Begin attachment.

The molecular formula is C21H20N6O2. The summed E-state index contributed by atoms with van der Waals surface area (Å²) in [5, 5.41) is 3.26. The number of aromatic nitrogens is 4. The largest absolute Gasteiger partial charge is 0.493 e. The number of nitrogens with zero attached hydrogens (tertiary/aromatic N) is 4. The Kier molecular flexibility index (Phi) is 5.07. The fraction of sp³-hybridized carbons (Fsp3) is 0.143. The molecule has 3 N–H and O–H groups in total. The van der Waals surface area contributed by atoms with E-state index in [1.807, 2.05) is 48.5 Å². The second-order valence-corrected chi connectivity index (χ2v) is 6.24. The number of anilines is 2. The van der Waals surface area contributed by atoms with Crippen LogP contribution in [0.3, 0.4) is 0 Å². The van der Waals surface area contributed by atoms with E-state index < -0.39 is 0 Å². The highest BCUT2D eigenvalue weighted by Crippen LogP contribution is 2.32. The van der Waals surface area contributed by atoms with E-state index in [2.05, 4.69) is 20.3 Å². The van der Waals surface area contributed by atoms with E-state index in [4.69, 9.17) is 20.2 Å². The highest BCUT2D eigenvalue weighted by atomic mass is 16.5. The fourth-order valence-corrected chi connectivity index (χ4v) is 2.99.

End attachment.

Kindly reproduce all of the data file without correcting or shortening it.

The molecular formula is C21H20N6O2. The summed E-state index contributed by atoms with van der Waals surface area (Å²) in [5, 5.41) is 3.26. The number of aromatic nitrogens is 4. The largest absolute Gasteiger partial charge is 0.493 e. The number of nitrogens with zero attached hydrogens (tertiary/aromatic N) is 4. The Kier molecular flexibility index (Phi) is 5.07. The fraction of sp³-hybridized carbons (Fsp3) is 0.143. The molecule has 3 N–H and O–H groups in total. The van der Waals surface area contributed by atoms with E-state index in [1.807, 2.05) is 48.5 Å². The second-order valence-corrected chi connectivity index (χ2v) is 6.24. The number of anilines is 2. The van der Waals surface area contributed by atoms with Crippen LogP contribution in [0.3, 0.4) is 0 Å². The van der Waals surface area contributed by atoms with E-state index < -0.39 is 0 Å². The highest BCUT2D eigenvalue weighted by Crippen LogP contribution is 2.32. The van der Waals surface area contributed by atoms with E-state index in [2.05, 4.69) is 20.3 Å². The van der Waals surface area contributed by atoms with E-state index in [4.69, 9.17) is 20.2 Å². The highest BCUT2D eigenvalue weighted by atomic mass is 16.5. The fourth-order valence-corrected chi connectivity index (χ4v) is 2.99.